ROLL up for the next round of the great executive bonus scrap. Heading the cast are Lord Hollick, Labour peer and former television and newspaper proprietor, and John Major, the former Tory prime minister, who could have been forgiven for thinking that a non-executive job at Mayflower, an engineering firm, would be a quiet backwater. He could be in for a surprise.
Shareholder action groups have flexed their muscles over the last month at Royal Bank of Scotland, creating uproar over the 2.5m ‘thank you’ bonus for directors after the NatWest takeover; they have no intention of stopping now.
The National Association of Pension Funds (NAPF) is expected within the next fortnight to issue a report condemning the 649,000 bonus awarded to Hollick, the former chief executive of United News & Media (which owned Express Newspapers and Meridien TV) who is still boss of the renamed United Business Media (UBM). Rewards for his fellow director, Charles Gregson, head of the business information division, will also come under scrutiny. The NAPF wants to reject the bonuses which were awarded to the men after the sale of United’s ITV assets and Express Newspapers.
Few would dispute that the disposals were smart pieces of business. The television advertising market went soggy almost from the minute that Hollick sold the Meridien, Anglia and Harlech TV franchises to Granada, which quickly followed its purchase with a profits warning. Its share price, and the advertising market, have yet to recover. Not that Hollick planned it quite so smoothly.
Plan A was a 8bn merger of United News & Media and Carlton Communications to dwarf Granada itself in terms of ITV assets.
But at least Hollick, once Granada’s mood turned ugly and the government was seen to be against him, had the good sense not to allow corporate ego to stand in the way of shareholder value. He sold, insisting on cash rather than Granada paper, a move that looks better and better with hindsight.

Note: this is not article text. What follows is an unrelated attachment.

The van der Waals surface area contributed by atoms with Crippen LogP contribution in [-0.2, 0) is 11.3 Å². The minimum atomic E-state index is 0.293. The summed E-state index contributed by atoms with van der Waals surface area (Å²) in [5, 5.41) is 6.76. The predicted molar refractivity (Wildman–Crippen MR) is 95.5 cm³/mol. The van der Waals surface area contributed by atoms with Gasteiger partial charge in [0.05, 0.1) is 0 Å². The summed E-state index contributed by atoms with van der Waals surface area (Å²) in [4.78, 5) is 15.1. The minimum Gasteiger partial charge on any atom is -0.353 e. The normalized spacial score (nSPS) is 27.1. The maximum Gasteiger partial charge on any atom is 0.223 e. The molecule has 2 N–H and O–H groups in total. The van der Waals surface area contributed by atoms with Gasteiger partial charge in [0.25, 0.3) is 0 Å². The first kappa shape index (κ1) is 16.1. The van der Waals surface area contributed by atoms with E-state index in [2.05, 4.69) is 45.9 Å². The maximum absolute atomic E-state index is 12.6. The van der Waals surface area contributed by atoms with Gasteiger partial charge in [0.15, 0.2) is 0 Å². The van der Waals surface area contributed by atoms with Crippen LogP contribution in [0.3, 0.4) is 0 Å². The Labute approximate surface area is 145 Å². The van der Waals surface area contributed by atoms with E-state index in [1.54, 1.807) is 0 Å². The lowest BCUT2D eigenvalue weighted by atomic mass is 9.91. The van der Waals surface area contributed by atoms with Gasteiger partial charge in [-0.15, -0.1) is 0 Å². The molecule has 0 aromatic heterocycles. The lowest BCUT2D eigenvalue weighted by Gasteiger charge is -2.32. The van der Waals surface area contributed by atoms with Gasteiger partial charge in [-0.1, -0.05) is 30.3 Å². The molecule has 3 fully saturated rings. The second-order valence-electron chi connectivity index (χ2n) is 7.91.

The NAPF, however, cares only for principles: it thinks that paying bonuses for the deal stinks, arguing that one-off payments for deals is an incentive to do deals in general, rather than an incentive to do deals that are good for shareholders. It is set to advise its members to vote against UBM’s remuneration policy at the May 2 annual meeting. The association is also expected to object to the two-year rolling contracts enjoyed by Hollick and Gregson, which would mean big pay-offs if they were to be ousted. Nor, for good measure, does it like the fact the bonuses are paid from pensionable earnings.
Then there is John Major, who famously condemned large pay deals as "distasteful" while in office. He will stand accused of turning a blind eye to excessive pay-outs at Mayflower where he is a non-executive director.
The Pensions and Investment Research Consultancy (Pirc), another player in the booming shareholder-representation industry, will recommend that shareholders vote against acceptance of the annual accounts in protest at bonuses given to Mayflower executives.
Stuart Bell, a spokesman for Pirc, said: "They seem to have significant discretionary bonuses and there doesn’t seem to be a clear justification for the bonus payments."
Major has not received the pay-outs and is employed to protect shareholder value. But he is likely to come under fire in the forthcoming row.
Some comfort may come from the fact they are in the best of company. Two major British companies, the Royal Bank of Scotland and Marks & Spencer, spent last week fighting off allegations of boardroom excess from increasingly vocal shareholder lobby groups. Royal Bank’s chairman, Lord Younger, was stalwart in his defence of a 2.5m bonus paid to directors following the takeover of NatWest. It was a "special recognition" of a "unique and transformational event", he said.
The deal certainly prompted special recognition in the outside world. While attempts by the NAPF and Pirc to vote two non-executives, Sir Angus Grossart and Sir Iain Vallance off the board failed, the protesters hit well above their weight in the media. Royal Bank’s annual meeting passed off largely without incident but outside the hall the debate raged.
By the end of the week ailing retailer Marks & Spencer was struggling with a similar row as it emerged that its Belgian chairman, Luc Vandevelde, could receive a pay a bonus and share deal worth 810,000. M&S could point to its own transformational events - the axing of 4,300 jobs, the closure of its European stores, the sale of US operations, its collapsing UK revenues - but they hardly indicated a creditworthy performance by Vandevelde. M&S has continued to flounder under his leadership despite promises to turn its fortunes around within two years.